Hello all, and welcome back! This post will be about another lovely “Baltimore Area Park” located north of Fort McHenry – Hampton National Historic Site.
Hampton National Historic Site is known predominately because of the mansion and surrounding gardens, though there is so much more to see than just these two places. The estate was owned by the Ridgely family, from 1745-1948. Built in 1783 by Charles Ridgely, the Hampton Mansion is a beautiful example of late-Georgian architecture. The Hampton Mansion was the largest private home in the United States after it was completed in 1790. One of my favorite rooms in the Mansion is the dining room. This room represents the mansion between 1810-1829 and exemplifies the elegance and wealth that the Ridgely’s possessed. The blue paint was only afforded by the wealthy as it had to be sent in from overseas!
Eliza Ridgely, who lived in the house from 1803-1867, was a major influence in the creation of the elaborate gardens that are behind the mansion. She planted exotic trees, some of which stand today in the south lawn! Eliza kept excellent notes on financial matters and spent considerable time constructing and caring for the gardens. One of the most famous pieces of artwork that showcases the beauty of Eliza is the painting Lady with a Harp by Thomas Sully. Eliza, only fifteen at the time, is standing next to a pedal harp that she played in the mansion. This painting was kept in the mansion until 1945, when it was sold to the National Gallery of Art.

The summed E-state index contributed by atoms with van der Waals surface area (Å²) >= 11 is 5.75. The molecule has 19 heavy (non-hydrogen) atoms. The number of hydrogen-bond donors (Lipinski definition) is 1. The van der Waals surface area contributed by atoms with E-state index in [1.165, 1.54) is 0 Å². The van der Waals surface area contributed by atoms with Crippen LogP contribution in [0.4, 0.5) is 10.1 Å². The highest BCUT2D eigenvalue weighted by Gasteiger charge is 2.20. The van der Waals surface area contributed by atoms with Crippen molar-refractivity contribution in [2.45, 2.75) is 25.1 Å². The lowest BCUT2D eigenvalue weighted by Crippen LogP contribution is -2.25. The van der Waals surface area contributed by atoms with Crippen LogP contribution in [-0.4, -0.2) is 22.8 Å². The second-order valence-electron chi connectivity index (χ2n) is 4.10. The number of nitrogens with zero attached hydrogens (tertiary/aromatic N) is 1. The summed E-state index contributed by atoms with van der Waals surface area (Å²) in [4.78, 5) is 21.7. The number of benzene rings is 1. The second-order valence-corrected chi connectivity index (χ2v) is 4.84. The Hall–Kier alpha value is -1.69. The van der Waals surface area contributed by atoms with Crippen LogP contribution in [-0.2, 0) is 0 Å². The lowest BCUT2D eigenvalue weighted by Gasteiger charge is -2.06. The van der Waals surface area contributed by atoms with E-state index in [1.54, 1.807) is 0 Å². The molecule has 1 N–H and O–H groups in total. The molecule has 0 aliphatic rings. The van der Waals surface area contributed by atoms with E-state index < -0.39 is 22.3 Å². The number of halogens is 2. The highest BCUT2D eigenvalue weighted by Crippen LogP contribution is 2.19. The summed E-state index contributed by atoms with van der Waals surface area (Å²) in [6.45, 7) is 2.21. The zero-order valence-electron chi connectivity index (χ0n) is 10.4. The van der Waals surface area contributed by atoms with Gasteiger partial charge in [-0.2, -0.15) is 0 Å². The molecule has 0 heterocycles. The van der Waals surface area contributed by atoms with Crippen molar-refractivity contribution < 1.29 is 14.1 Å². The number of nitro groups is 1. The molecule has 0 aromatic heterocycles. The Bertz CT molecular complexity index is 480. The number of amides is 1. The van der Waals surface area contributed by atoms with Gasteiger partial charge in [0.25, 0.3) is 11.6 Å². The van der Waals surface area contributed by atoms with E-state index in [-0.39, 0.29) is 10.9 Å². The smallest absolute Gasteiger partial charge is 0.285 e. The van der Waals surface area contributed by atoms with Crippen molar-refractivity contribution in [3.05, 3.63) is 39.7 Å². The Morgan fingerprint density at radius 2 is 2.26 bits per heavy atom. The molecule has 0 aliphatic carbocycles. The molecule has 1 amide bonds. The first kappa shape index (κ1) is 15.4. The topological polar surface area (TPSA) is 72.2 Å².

The Ridgelys employed and owned many types of workers over the years that they lived on the land and in the mansion. They bought over 300 indentured servants, employed free workers, British Prisoners of War, and enslaved African Americans. For over 100 years slavery was part of the Hampton life. The picture to the left shows the slave quarters today, which are located across the street from the Mansion. Unlike agricultural plantations of the Deep South, the Ridgelys were involved in industry. Many of the jobs that the employed and owned workers did included cobblers, woodcutters, millers, blacksmiths, gardeners, cooks, servers, cleaners, and childcare providers. Slaves had access to medical care, but many times they sought medical care because of the poor treatment they suffered at the hands of their masters. This contradiction is not the only or the first, and is evident when reading the history of slavery throughout the United States.
On June 22, 1948, Hampton was designated a National Historic Site – the first to be selected because of its historical significance and architecture. In 1979 it was acquired by the National Park Service as Hampton National Historic Site. Under the NPS, the Mansion is open Thursday – Sunday for tours and Monday – Wednesday for self guided tours of the grounds. Come visit and learn more about this amazing site!